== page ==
I noticed the revised version of a paper on astro-ph today by Dorn et al. ( http://arxiv.org/pdf/1307.3889.pdf ) concerning a diagnostic for errors in one’s code for approximate posterior reconstruction. In the usual case the approximation is simply the point mass approximation to the posterior from output of a Markov Chain Monte Carlo simulation (which, user errors aside, should be nicely consistent), though it could just as well be a Gaussian ansatz representing a (expected-to-be-) biased approximation to the posterior (their example) or perhaps an ABC approximation to the complete-likelihood posterior (my suggestion).
The basic idea (for univariate theta) follows the method suggested by Cook et al. (2006) and involves simulating theta_true from the prior, simulating mock data given theta_true from the likelihood, and then applying one’s (approximate) code for estimating the resulting posterior. If the distribution function of the true posterior for theta (given any data from the likelihood function) is strictly monotonic then it can be easily shown that the resulting distribution of P(theta<theta_true) from these repeat simulated posteriors should be uniform if the posterior estimating code produces unbiased estimates of the true posterior. The point being that if we run this simulation process and examine our output distribution of P(theta<theta_true)’s we can identify (and perhaps later correct) unwanted biases in our posterior approximation code/method as departures from the uniform.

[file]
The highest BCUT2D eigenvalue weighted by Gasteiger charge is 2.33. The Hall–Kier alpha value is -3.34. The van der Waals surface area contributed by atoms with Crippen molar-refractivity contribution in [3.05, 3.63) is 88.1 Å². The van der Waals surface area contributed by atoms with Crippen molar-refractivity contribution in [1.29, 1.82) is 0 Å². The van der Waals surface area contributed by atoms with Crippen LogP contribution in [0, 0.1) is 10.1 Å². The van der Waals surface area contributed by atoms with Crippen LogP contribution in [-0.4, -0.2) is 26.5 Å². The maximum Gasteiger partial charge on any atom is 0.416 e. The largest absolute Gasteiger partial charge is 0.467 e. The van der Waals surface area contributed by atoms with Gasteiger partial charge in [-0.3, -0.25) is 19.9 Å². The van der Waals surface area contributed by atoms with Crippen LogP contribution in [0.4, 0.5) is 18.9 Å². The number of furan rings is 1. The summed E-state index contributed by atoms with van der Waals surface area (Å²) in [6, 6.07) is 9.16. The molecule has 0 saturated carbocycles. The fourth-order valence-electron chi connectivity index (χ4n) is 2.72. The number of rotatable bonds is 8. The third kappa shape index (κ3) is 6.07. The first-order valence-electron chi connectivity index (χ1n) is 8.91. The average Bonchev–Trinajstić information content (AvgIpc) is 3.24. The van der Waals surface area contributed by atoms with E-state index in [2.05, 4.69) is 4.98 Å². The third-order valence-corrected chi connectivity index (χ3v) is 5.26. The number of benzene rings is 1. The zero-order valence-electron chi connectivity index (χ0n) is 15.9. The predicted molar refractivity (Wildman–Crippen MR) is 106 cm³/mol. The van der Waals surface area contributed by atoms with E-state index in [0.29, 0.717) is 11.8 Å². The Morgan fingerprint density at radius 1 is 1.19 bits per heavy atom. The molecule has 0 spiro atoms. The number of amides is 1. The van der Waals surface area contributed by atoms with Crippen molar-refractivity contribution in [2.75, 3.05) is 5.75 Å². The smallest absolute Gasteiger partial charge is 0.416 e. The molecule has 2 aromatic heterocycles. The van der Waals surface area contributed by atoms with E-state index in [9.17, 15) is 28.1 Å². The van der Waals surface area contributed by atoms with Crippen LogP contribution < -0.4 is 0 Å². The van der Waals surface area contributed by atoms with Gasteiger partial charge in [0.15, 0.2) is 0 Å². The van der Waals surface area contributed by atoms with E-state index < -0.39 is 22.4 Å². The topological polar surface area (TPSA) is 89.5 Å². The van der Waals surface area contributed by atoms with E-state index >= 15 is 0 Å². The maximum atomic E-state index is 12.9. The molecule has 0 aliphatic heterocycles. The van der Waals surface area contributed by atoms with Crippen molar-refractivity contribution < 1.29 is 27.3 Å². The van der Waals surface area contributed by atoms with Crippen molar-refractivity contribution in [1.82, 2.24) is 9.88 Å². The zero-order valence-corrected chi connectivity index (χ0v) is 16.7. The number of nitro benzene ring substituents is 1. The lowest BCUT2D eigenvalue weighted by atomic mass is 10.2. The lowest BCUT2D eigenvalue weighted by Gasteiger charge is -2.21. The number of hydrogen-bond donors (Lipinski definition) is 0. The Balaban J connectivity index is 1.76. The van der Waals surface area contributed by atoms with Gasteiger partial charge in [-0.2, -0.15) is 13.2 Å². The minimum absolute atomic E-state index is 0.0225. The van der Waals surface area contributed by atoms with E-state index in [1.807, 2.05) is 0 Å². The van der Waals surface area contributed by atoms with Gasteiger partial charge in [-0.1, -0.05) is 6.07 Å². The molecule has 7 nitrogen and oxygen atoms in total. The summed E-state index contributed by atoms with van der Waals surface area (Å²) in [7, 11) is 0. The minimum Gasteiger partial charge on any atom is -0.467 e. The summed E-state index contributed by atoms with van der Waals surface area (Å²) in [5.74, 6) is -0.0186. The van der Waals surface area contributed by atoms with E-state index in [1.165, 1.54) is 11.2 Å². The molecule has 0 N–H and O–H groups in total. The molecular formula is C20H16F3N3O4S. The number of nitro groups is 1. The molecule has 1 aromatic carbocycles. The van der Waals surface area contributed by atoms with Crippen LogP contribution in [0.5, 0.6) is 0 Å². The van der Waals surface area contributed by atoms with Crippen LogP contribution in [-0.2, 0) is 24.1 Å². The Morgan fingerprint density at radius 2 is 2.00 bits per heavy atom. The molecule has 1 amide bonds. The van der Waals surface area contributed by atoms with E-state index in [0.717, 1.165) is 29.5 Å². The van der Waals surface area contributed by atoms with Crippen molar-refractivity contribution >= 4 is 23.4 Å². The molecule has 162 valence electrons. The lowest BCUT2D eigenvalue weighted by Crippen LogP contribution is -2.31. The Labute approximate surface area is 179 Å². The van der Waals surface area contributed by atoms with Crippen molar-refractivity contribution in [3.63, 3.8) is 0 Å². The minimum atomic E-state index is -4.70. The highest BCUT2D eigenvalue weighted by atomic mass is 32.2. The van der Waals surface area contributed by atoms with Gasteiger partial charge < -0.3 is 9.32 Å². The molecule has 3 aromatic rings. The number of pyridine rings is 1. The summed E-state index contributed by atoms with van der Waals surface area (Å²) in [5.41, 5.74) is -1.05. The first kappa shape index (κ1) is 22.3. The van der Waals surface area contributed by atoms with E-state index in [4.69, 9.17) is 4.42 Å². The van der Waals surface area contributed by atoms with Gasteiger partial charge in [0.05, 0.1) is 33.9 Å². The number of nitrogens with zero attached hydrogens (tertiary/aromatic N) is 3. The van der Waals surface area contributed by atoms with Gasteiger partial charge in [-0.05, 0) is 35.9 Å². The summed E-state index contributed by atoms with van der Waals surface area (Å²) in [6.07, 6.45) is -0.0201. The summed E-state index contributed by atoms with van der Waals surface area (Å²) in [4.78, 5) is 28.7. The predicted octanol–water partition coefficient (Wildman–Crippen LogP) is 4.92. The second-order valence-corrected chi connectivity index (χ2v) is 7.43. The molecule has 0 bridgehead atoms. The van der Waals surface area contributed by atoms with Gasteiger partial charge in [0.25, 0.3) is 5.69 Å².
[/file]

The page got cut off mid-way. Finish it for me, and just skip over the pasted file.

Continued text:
(As Dorn et al. note, however, for multi-dimensional theta one would need to look at projections of the multi-dimensional posterior down to one dimension. [From the Cramer-Wald Theorem I might guess that looking at a basis set of normed linear mappings of the marginal P()’s is the way to go.])
(1) Pragmatically, it might be overkill to aim for a faithful approximation of the posterior over the complete product space of theta from the prior × data from the likelihood function. A more useful goal for a single experiment is to have good recovery of theta for data generated (via the likelihood function) from theta near the current posterior. That is, rather than use our original prior in Dorn et al.’s test we might instead use an ansatz for our current posterior. This is by analogy to what is already done for refinement of ABC summary statistics with respect to the RMSSE (e.g. Balding & Nunes 2010). [Before anyone gets the wrong idea, I’m not suggesting to use the data twice in our main inference step by actually changing our prior to the posterior. But I am suggesting we do it for these validation simulations!]
(2) Following on from my mention of the RMSSE (root mean sum of square errors) it might make sense (again pragmatically; and particularly for the multivariate case) to focus on posterior validation for a limited set of posterior functionals (e.g. the mean and covariance matrix), without being too concerned about the higher moments. At the end of the day we’re often interested in only a few such quantities, and we’d be happy to get these right at the expense of almost everything else.
As it stands I think the paper raises an important issue (validation of one’s posterior simulations), but more work is needed to make it usefully applicable to multi-dimensional posteriors (which are the one’s we usually have difficulty simulating in the first place!).